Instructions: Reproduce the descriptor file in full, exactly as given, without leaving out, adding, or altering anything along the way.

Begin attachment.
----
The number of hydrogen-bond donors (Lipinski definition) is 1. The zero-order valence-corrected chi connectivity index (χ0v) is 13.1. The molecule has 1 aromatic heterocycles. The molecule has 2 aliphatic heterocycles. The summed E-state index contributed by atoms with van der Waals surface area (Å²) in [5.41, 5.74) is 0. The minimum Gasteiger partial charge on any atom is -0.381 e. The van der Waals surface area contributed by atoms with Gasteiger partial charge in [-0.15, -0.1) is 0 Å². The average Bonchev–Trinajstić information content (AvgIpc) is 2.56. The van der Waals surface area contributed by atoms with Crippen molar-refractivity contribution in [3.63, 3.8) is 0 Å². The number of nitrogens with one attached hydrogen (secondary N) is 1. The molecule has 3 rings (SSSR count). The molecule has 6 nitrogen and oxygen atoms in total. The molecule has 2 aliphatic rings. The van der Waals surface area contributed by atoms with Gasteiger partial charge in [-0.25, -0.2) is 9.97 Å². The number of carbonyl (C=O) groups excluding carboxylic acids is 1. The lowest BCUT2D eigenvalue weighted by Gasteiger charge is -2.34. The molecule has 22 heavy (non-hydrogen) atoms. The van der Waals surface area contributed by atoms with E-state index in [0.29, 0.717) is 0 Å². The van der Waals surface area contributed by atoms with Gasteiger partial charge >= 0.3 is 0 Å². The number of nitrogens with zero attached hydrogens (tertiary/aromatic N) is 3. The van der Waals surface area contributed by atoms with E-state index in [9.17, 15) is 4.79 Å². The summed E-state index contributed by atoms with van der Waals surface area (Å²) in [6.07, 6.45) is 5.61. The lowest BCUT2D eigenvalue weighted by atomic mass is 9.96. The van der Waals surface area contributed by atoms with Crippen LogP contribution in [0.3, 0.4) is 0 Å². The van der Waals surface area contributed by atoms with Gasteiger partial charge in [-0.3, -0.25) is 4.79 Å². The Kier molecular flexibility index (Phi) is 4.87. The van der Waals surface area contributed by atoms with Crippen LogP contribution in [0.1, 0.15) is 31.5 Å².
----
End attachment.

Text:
The number of hydrogen-bond donors (Lipinski definition) is 1. The zero-order valence-corrected chi connectivity index (χ0v) is 13.1. The molecule has 1 aromatic heterocycles. The molecule has 2 aliphatic heterocycles. The summed E-state index contributed by atoms with van der Waals surface area (Å²) in [5.41, 5.74) is 0. The minimum Gasteiger partial charge on any atom is -0.381 e. The van der Waals surface area contributed by atoms with Gasteiger partial charge in [-0.15, -0.1) is 0 Å². The average Bonchev–Trinajstić information content (AvgIpc) is 2.56. The van der Waals surface area contributed by atoms with Crippen molar-refractivity contribution in [3.63, 3.8) is 0 Å². The number of nitrogens with one attached hydrogen (secondary N) is 1. The molecule has 3 rings (SSSR count). The molecule has 6 nitrogen and oxygen atoms in total. The molecule has 2 aliphatic rings. The van der Waals surface area contributed by atoms with Gasteiger partial charge in [-0.25, -0.2) is 9.97 Å². The number of carbonyl (C=O) groups excluding carboxylic acids is 1. The lowest BCUT2D eigenvalue weighted by Gasteiger charge is -2.34. The molecule has 22 heavy (non-hydrogen) atoms. The van der Waals surface area contributed by atoms with E-state index in [0.29, 0.717) is 0 Å². The van der Waals surface area contributed by atoms with Gasteiger partial charge >= 0.3 is 0 Å². The number of nitrogens with zero attached hydrogens (tertiary/aromatic N) is 3. The van der Waals surface area contributed by atoms with E-state index in [9.17, 15) is 4.79 Å². The summed E-state index contributed by atoms with van der Waals surface area (Å²) in [6.07, 6.45) is 5.61. The lowest BCUT2D eigenvalue weighted by atomic mass is 9.96. The van der Waals surface area contributed by atoms with Crippen LogP contribution in [0.3, 0.4) is 0 Å². The van der Waals surface area contributed by atoms with Gasteiger partial charge in [-0.3, -0.25) is 4.79 Å². The Kier molecular flexibility index (Phi) is 4.87. The van der Waals surface area contributed by atoms with Crippen LogP contribution in [0.1, 0.15) is 31.5 Å².